L.A. Zoo Anticipates Swift Renewal of Accreditation
A team of experts is inspecting the Los Angeles Zoo this week in an appearance that local officials hope will lead to reaccreditation without the criticism and delays that marked the last such visit in 1995.
Last time the American Zoo and Aquarium Assn. postponed by one year the granting of a five-year accreditation renewal, citing deficiencies in animal care. That term of accreditation expired in September.
Zoo Director Manuel A. Mollinedo said he expects the result to be more favorable when he appears at a March evaluation session by the group in Wichita, Kan.
The inspection team held an information session Thursday for the zoo staff, but declined to comment on its findings so far during its three-day visit.
The zoo, which is subsidized by the city and also raises money privately to support its operations, draws about 1.5 million visitors a year. Admission to the zoo, in Griffith Park, is $8.25 for adults and $3.25 for children ages 2 to 12.
Louisville Zoo Director William Foster, leader of the inspection team, said that only 201 of 2,300 facilities in the United States that display or raise wild animals are accredited and that an ultimate goal of the American Zoo and Aquarium Assn. is “to see nonaccredited facilities go out of business.”
The inspection team also includes San Antonio Zoo Director Steve McCusker and Terrie Correll, curator of the Living Desert in Palm Desert.
The inspectors said they will delve into every aspect of the Los Angeles Zoo’s performance while here and, after questioning Mollinedo at the Wichita meeting, will file a written report. An accreditation decision will be made at that meeting.
Among the matters to be considered are the condition of the zoo’s animal collection, veterinary care, physical facilities, safety, security, finance, staff, governing authority, support organization, involvement in education, conservation and research, and adherence to association policies.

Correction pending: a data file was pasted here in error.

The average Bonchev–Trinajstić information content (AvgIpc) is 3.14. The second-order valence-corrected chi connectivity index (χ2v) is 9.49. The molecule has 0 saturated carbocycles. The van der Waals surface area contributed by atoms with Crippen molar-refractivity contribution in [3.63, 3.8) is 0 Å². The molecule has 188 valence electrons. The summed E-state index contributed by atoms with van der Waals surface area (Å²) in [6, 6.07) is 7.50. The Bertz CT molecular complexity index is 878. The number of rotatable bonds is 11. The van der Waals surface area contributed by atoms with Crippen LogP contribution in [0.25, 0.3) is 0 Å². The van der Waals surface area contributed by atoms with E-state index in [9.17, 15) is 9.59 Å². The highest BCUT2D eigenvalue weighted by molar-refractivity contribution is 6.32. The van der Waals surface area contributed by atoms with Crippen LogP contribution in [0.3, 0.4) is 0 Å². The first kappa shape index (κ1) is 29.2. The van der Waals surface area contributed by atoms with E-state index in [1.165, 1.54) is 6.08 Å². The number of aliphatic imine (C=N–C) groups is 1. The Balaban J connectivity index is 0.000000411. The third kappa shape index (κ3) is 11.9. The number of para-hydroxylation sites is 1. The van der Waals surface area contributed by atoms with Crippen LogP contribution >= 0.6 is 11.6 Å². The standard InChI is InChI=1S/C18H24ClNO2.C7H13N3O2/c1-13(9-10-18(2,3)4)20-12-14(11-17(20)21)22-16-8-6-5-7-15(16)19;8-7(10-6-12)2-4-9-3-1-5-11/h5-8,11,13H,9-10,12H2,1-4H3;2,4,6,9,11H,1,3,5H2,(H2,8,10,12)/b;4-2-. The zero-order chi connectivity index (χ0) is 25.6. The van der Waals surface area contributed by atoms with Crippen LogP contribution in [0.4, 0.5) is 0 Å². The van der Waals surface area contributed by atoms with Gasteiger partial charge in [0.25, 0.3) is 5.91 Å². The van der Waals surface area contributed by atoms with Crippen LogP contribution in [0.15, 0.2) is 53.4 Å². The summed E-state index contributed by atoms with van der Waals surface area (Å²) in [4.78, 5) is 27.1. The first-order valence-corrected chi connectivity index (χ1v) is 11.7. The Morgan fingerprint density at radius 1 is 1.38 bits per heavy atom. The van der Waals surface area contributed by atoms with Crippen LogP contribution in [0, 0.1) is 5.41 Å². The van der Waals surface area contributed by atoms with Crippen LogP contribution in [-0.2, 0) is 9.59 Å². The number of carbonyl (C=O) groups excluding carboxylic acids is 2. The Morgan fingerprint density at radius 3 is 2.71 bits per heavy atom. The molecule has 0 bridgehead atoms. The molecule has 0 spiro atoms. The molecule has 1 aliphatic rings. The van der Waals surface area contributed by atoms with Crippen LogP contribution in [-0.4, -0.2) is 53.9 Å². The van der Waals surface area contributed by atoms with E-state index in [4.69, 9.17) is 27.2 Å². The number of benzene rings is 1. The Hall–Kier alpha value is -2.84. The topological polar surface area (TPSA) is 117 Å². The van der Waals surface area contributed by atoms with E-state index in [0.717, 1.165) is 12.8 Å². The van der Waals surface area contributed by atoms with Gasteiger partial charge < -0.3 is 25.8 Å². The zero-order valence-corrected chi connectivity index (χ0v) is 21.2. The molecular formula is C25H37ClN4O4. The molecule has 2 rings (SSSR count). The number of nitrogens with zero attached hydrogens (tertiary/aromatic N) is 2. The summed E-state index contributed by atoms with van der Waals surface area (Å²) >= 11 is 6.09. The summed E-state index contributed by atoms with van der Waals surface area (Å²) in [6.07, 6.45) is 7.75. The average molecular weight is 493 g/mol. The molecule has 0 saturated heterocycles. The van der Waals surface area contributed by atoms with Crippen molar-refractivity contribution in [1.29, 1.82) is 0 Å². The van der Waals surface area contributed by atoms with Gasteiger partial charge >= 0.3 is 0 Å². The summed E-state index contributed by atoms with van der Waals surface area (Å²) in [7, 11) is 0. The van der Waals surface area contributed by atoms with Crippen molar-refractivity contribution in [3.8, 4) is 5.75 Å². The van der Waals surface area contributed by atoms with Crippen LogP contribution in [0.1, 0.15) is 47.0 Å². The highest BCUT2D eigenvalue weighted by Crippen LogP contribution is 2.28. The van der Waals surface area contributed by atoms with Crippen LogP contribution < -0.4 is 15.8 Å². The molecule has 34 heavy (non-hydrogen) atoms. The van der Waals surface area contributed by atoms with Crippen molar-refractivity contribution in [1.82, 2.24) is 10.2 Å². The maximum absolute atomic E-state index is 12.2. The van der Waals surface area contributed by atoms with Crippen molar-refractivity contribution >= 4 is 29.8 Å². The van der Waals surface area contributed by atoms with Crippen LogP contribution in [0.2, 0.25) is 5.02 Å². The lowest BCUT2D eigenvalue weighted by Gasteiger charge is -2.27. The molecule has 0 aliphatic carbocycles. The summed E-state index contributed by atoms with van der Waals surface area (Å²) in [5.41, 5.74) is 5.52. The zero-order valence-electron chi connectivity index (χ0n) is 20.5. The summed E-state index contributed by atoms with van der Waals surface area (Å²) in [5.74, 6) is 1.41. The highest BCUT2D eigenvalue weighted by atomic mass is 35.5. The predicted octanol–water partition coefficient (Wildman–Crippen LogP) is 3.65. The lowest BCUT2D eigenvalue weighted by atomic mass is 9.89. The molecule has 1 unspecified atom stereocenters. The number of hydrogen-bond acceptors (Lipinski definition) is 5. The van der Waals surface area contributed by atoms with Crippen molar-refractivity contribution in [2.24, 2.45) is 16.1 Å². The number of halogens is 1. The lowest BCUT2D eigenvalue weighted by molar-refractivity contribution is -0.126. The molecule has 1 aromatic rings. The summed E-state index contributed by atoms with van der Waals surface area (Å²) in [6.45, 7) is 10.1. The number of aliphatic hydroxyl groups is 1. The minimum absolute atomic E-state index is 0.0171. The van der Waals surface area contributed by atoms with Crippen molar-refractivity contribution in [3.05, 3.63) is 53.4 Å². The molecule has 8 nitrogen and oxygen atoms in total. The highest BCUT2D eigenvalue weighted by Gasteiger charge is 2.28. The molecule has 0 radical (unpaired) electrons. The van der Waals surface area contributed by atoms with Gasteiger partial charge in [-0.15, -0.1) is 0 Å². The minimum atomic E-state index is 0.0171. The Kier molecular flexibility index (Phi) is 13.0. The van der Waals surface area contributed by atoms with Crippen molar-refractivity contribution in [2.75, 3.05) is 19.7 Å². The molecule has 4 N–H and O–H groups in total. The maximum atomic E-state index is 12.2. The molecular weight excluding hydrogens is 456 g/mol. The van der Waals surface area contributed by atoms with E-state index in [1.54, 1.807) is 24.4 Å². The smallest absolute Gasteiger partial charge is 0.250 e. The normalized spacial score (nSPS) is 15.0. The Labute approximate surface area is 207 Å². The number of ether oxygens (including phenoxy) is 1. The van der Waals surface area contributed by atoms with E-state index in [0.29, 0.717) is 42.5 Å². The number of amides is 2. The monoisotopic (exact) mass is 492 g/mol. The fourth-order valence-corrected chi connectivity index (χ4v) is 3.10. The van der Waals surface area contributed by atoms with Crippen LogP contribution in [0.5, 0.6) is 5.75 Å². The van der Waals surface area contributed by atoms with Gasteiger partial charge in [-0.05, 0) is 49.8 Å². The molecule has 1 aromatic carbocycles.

In 1995, accreditation was delayed for a year after inspectors complained of bureaucratic problems and conditions so bad at the zoo that the animals’ health was in jeopardy.
The findings echoed criticism in the 1980s by federal inspectors, who found inadequate food storage, poor sanitation, drainage problems, vermin infestations and substandard housing for animals.
Mollinedo took charge of the zoo after the previous director resigned under fire in 1995.
On Thursday, he said he does not expect a “perfect” report this time, but he is confident that the zoo will be found to have made considerable improvements since the last accreditation.
The zoo has constructed a new animal health center since 1995, a matter of criticism in the delayed accreditation, and has undertaken chimpanzee and red ape master plan projects.
It has also upgraded numerous exhibits, improved the infrastructure and installed perimeter fencing, among other improvements.
The zoo’s 230 full-time city employees recently received a salary increase, although a workers representative, captive wildlife specialist David Reames, said Thursday that some management-labor relations problems remain.
The zoo received much publicity last year when a Komodo dragon severely bit a toe of Phil Bronstein, editor of the San Francisco Chronicle, when zookeepers allowed Bronstein, the husband of actress Sharon Stone, into the huge lizard’s enclosure.
Mollinedo reiterated Thursday that the Bronstein visit had been mishandled and that letting the journalist into the enclosure was a mistake that would not be repeated.
Foster said accreditation is either “tabled” for a year, as occurred with the Los Angeles Zoo in 1995, or denied in about 5% to 10% of cases.
Among facilities that have been denied accreditation is the Santa Ana Zoo, which lost its accreditation in September 2000 over infrastructure problems.
The zoo has completed a $1.5-million renovation and may be reaccredited after a national inspection team visits next week, Santa Ana Zoo officials said Thursday.
Times staff writer David Haldane contributed to this report.